If there is one thing that the year 2020 showed us, it is to expect the unexpected. No one could have anticipated a global pandemic, a quarantine, and mass unemployment. COVID19 left many ill, incapacitated, and without loved ones. This may have many people on edge and wonder about their future, their family’s future, and the future of their estate.
Estate planning is essential to properly manage the well-being of yourself, your family, and possessions in case something were to happen to you. Here are 5 quick yet important facts about estate planning to get you pointed in the right direction.
Bell & Associates Consulting Firm would be more than happy to assist you in the process of securing your assets and property – contact us today to learn more about our Legacy Planning Services!
1. Estate plans are prepared to manage a person’s assets in case they become incapacitated or die. Estate planning involves asset preservation, management, and distribution post-death or incapacitation. Planning tasks include preparing a will, setting up a trust/donations, naming an executor and beneficiaries, and funeral arrangements. Estate planning also includes who gains custody of minor children.
2. Estate plans are often developed by an experienced estate law attorney. Other individuals that may be of service include financial advisors and tax professionals. Having the proper people assisting you during the process can be key to developing a proper estate plan.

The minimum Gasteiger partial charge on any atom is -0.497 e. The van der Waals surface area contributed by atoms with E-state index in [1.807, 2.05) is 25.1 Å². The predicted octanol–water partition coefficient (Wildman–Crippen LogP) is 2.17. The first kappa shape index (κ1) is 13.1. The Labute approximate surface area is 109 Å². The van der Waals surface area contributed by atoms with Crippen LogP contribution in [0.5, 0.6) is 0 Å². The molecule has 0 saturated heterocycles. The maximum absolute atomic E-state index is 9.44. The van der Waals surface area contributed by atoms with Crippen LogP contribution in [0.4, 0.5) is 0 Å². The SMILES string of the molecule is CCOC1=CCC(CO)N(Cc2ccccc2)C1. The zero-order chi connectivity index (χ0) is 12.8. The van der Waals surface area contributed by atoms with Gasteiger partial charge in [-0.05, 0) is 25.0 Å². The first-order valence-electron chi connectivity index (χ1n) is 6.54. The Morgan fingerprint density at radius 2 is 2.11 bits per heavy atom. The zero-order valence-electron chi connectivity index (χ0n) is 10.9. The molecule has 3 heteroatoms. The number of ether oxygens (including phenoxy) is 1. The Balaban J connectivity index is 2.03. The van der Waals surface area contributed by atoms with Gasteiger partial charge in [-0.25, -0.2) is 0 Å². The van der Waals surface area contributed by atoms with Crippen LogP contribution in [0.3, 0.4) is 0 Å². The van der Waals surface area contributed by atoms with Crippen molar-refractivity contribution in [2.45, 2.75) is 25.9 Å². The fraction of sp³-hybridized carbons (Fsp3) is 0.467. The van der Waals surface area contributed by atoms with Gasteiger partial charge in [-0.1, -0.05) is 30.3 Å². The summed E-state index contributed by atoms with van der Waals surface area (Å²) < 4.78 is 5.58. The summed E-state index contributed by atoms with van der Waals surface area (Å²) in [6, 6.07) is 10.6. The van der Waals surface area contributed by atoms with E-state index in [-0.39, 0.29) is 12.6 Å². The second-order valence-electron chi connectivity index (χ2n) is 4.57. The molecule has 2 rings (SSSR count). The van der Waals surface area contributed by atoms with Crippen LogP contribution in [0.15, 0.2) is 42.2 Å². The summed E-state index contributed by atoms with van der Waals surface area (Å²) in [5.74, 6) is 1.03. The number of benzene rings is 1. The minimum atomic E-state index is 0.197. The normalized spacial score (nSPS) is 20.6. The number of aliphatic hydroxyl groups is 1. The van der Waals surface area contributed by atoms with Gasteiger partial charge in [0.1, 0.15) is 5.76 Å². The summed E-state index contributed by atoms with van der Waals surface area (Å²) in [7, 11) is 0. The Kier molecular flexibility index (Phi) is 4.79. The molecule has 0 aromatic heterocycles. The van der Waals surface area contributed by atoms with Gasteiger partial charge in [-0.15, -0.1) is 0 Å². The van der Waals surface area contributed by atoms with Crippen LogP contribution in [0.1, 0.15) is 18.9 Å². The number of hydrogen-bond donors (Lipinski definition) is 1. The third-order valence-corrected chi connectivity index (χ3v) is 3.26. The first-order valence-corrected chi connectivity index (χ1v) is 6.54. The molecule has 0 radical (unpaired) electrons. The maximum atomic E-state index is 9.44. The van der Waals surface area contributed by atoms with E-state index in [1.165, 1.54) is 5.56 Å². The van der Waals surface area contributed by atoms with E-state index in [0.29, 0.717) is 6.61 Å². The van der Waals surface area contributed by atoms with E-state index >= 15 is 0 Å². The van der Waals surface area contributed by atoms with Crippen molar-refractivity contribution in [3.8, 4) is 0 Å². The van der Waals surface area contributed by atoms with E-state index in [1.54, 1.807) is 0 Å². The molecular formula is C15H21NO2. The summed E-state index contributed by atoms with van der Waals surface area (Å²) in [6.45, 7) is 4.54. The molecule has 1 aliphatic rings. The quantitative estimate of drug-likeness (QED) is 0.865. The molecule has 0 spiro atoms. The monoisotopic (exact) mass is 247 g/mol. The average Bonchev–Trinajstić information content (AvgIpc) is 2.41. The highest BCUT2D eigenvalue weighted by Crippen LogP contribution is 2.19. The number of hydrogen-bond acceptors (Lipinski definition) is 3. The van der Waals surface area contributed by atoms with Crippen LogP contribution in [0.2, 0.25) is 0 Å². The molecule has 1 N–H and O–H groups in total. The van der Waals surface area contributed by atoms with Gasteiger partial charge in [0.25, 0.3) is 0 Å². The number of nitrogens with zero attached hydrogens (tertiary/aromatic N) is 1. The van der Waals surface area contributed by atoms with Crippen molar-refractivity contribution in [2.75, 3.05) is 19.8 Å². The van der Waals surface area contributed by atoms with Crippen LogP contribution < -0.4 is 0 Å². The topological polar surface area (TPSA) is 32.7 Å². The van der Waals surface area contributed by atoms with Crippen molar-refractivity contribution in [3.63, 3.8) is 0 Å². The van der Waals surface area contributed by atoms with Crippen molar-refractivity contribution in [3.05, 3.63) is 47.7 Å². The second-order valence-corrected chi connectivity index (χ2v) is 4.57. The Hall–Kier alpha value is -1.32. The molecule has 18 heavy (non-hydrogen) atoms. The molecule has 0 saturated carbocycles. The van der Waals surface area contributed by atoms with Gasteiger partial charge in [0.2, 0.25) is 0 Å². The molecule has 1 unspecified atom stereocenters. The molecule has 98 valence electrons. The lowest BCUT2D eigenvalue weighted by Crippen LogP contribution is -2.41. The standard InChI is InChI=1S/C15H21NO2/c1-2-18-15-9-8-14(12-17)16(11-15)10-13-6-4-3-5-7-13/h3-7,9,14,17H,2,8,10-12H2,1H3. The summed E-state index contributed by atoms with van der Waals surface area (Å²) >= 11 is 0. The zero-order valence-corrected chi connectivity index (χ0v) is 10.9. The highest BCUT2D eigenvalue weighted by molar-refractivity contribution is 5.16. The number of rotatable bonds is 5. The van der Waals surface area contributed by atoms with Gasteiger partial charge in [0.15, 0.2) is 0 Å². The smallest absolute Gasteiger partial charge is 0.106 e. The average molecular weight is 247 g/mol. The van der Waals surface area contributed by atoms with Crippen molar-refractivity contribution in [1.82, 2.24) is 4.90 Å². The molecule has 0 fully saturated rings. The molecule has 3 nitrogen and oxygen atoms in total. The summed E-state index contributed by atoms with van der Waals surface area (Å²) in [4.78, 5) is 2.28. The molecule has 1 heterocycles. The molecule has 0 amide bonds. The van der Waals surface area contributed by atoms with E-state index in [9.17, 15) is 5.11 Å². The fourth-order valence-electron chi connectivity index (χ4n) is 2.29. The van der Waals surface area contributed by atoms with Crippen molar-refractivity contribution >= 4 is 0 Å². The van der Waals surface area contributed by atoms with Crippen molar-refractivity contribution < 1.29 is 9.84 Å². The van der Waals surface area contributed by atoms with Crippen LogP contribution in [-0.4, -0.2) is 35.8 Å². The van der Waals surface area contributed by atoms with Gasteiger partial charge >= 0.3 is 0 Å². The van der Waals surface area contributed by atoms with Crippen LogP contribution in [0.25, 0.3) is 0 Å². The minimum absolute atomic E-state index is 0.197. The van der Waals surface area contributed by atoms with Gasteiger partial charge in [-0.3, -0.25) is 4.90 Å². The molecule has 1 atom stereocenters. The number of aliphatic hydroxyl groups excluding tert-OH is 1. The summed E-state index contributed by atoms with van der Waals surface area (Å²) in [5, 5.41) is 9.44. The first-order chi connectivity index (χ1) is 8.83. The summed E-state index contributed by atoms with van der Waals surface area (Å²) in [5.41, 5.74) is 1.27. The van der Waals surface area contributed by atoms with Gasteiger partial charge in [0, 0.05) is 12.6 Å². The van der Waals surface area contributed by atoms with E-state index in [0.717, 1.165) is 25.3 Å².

3. Assets compose a person’s net worth. Assets include, but are not limited to, houses, cars, stocks, artwork, life insurance, pensions, and debt. Pretty much anything one finds value in can be an asset. Interestingly, in our digital age, digital assets exist. Passwords, photos, and online presence are all assets that can be designated to an individual.
4. A will is a legal document that gives instructions on how property and minor children should be dealt with. There are 2 types of wills. A living will document is referenced in case you are incapacitated and need someone to make decisions on your behalf. The last will document is referenced after death and designates beneficiaries for your property, and declares guardians for minor children.
5. Creating trusts and giving donations aid to reduce estate taxes. A trust is described as an agreement in which a trustor gives the right to hold the title to property or assets to a trustee until it is time to pass it on to a beneficiary. Essentially, a trust preserves property and assets until the intended beneficiary, often children or grandchildren, can receive them. Also, giving charitable donations can reduce estate taxes for the benefit of descendants.
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Estate planning is critical, especially if there are any assets or property at stake and multiple people to divide amongst. Estate planning can reduce and often alleviate fighting within a family over property and possessions. Discuss your plans with your beneficiaries, let them know what you are thinking and how they may have to manage certain things in your absence. There is absolutely no reason not to investigate developing an estate plan. Without one, you, your family, and everything you have worked for will be at risk.